This course may involve regular access to children and/or vulnerable adults, also known as regulated activity. Registration for the Vetting and Barring Scheme (VBS) due to be administered by the Independent Safeguarding Authority (ISA) has been halted pending review by the Government. However, students should be aware that this may be a requirement at a later date.
International entry requirements
English language requirements
If English is not your first language, you will need to provide evidence that you can understand English to a satisfactory level. English language requirements for this course are normally:
- 2016 entry: IELTS (Academic) 6.0 with a minimum of 5.5 in each component of writing, speaking, listening and reading or equivalent.
- 2017 entry: IELTS (Academic) 6.5 with a minimum of 6.0 in each component of writing, speaking, listening and reading or equivalent.
View further information about our English language requirements.
If you do not meet the English language requirement for your degree then why not join our Pre-Sessional English course. Successful completion of our Pre-Sessional English course will meet your English language requirement, without the need to re-take IELTS.
Academic entry requirements
You can find details of the international qualifications we accept, and what level of study they apply to, on our entry requirements for non-UK students’ page.
We offer a number of preparatory programmes through the Bournemouth University International College. These courses offer you progression from High School in your home country to a Bachelor’s degree at BU.
There are varied career prospects for students who graduate from this course and you'll be in a position to search for roles in a range of environments, including hospital rehabilitation units, physical rehabilitation clinics, the leisure industry, medical centres, the sports industry, health clubs and within community exercise referral schemes.
Within six months of finishing their degree, 95%* of our students are working or in further education. Among the roles you can apply for are:
- Exercise Scientist
- Physiotherapy Assistant
- Rehabilitation Assistant
- Teaching Assistant
- Therapy Technician
This course is recognised by the Register of Exercise Professionals, which means it meets the health and fitness industry's agreed national occupational standards.
Industries worked in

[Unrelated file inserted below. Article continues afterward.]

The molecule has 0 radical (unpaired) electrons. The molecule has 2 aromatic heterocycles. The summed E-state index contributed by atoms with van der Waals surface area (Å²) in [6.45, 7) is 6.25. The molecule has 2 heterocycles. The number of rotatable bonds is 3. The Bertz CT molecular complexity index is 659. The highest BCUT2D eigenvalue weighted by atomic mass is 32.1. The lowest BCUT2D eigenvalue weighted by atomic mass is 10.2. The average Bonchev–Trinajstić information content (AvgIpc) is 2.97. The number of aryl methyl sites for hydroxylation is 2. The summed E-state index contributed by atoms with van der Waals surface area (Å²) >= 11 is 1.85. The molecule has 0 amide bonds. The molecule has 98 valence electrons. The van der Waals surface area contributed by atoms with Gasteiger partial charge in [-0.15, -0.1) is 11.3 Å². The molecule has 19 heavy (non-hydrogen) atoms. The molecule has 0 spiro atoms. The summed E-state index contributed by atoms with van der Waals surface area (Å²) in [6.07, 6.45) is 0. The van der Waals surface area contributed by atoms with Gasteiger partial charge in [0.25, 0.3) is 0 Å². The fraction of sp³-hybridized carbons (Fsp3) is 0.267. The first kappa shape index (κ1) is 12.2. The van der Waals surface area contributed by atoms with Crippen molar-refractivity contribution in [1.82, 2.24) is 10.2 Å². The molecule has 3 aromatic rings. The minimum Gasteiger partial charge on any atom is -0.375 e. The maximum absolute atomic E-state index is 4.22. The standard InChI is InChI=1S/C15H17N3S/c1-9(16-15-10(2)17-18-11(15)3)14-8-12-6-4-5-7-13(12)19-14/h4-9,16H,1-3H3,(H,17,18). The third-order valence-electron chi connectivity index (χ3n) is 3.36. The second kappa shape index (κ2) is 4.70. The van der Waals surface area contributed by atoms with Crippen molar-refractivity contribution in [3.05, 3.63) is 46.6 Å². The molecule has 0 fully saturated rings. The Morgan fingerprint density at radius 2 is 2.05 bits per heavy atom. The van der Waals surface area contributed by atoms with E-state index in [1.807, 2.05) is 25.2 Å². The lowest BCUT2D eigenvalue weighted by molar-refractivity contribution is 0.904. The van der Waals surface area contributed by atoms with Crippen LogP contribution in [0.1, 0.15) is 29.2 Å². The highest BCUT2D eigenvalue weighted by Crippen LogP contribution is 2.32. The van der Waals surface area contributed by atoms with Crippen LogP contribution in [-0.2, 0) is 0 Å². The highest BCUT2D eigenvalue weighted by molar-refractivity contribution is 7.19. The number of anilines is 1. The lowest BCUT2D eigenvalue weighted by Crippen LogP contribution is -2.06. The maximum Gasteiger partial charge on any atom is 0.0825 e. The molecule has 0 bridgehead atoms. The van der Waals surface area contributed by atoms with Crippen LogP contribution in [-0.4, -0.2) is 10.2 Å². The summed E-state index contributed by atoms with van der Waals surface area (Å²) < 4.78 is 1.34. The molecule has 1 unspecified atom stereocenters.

Once you have completed an undergraduate Honours degree, you can further develop your education by studying for a postgraduate degree. Please visit our Postgraduate section for further details about our range of Master's degrees.
*All statistics shown are taken from Unistats, Destination of Leavers from Higher Education (DLHE), BU institutional data and Ipsos MORI (National Student Survey) unless otherwise stated.
The National Student Survey
The below information all comes from the National Student Survey completed by some of the students who graduated from this course last year.
- Students agreed staff are good at explaining things - 86%
- Students agreed staff made the subject interesting - 95%
- Students were satisfied overall - 81%
- Students agreed they got sufficient advice and support - 90%
82% of the course is assessed by coursework
You will mostly be assessed through coursework however you will also experience some written exams, group work and practical assessments.
15% is scheduled learning and teaching activities
You will experience lectures and seminars throughout the course with a range of experienced scientists and clinical professionals. As the course is very practically orientated you will have placements throughout the course in a range of setting so you can apply theory into practice.
All statistics shown are taken from Unistats, Destination of Leavers from Higher Education (DLHE), BU institutional data and Ipsos MORI (National Student Survey) unless otherwise stated.
||Changes to this course
||Where the change was made
For 2016 entry:
If English is not your first language, you will need to provide evidence that you can understand English to a satisfactory level. English language requirements for this course are normally:
- IELTS (Academic) 6.0 with a minimum of 5.5 in each component of writing, speaking, listening and reading or equivalent.